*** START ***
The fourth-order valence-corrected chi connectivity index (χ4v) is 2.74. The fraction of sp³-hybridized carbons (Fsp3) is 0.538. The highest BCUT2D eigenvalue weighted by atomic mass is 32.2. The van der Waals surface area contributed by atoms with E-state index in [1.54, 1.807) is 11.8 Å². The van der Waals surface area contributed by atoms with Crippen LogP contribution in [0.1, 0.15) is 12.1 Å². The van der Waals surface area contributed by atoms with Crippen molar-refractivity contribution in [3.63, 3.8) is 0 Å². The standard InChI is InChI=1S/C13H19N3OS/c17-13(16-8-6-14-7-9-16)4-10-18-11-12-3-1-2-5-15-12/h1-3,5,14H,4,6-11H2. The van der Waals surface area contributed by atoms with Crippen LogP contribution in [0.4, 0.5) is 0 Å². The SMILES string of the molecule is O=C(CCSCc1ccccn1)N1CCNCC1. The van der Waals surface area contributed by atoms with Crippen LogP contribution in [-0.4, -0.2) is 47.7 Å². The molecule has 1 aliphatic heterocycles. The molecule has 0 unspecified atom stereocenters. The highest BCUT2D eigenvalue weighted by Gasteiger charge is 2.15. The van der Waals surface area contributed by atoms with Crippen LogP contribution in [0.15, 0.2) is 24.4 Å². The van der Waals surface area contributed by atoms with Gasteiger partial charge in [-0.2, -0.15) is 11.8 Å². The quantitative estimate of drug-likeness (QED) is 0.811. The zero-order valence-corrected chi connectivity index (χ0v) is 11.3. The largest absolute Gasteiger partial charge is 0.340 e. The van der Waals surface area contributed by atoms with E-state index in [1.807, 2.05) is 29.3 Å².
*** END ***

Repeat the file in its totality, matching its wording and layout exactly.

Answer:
The fourth-order valence-corrected chi connectivity index (χ4v) is 2.74. The fraction of sp³-hybridized carbons (Fsp3) is 0.538. The highest BCUT2D eigenvalue weighted by atomic mass is 32.2. The van der Waals surface area contributed by atoms with E-state index in [1.54, 1.807) is 11.8 Å². The van der Waals surface area contributed by atoms with Crippen LogP contribution in [0.1, 0.15) is 12.1 Å². The van der Waals surface area contributed by atoms with Crippen molar-refractivity contribution in [3.63, 3.8) is 0 Å². The standard InChI is InChI=1S/C13H19N3OS/c17-13(16-8-6-14-7-9-16)4-10-18-11-12-3-1-2-5-15-12/h1-3,5,14H,4,6-11H2. The van der Waals surface area contributed by atoms with Crippen LogP contribution in [0.4, 0.5) is 0 Å². The SMILES string of the molecule is O=C(CCSCc1ccccn1)N1CCNCC1. The van der Waals surface area contributed by atoms with Crippen LogP contribution in [-0.4, -0.2) is 47.7 Å². The molecule has 1 aliphatic heterocycles. The molecule has 0 unspecified atom stereocenters. The highest BCUT2D eigenvalue weighted by Gasteiger charge is 2.15. The van der Waals surface area contributed by atoms with Crippen LogP contribution in [0.15, 0.2) is 24.4 Å². The van der Waals surface area contributed by atoms with Gasteiger partial charge in [-0.2, -0.15) is 11.8 Å². The quantitative estimate of drug-likeness (QED) is 0.811. The zero-order valence-corrected chi connectivity index (χ0v) is 11.3. The largest absolute Gasteiger partial charge is 0.340 e. The van der Waals surface area contributed by atoms with E-state index in [1.807, 2.05) is 29.3 Å².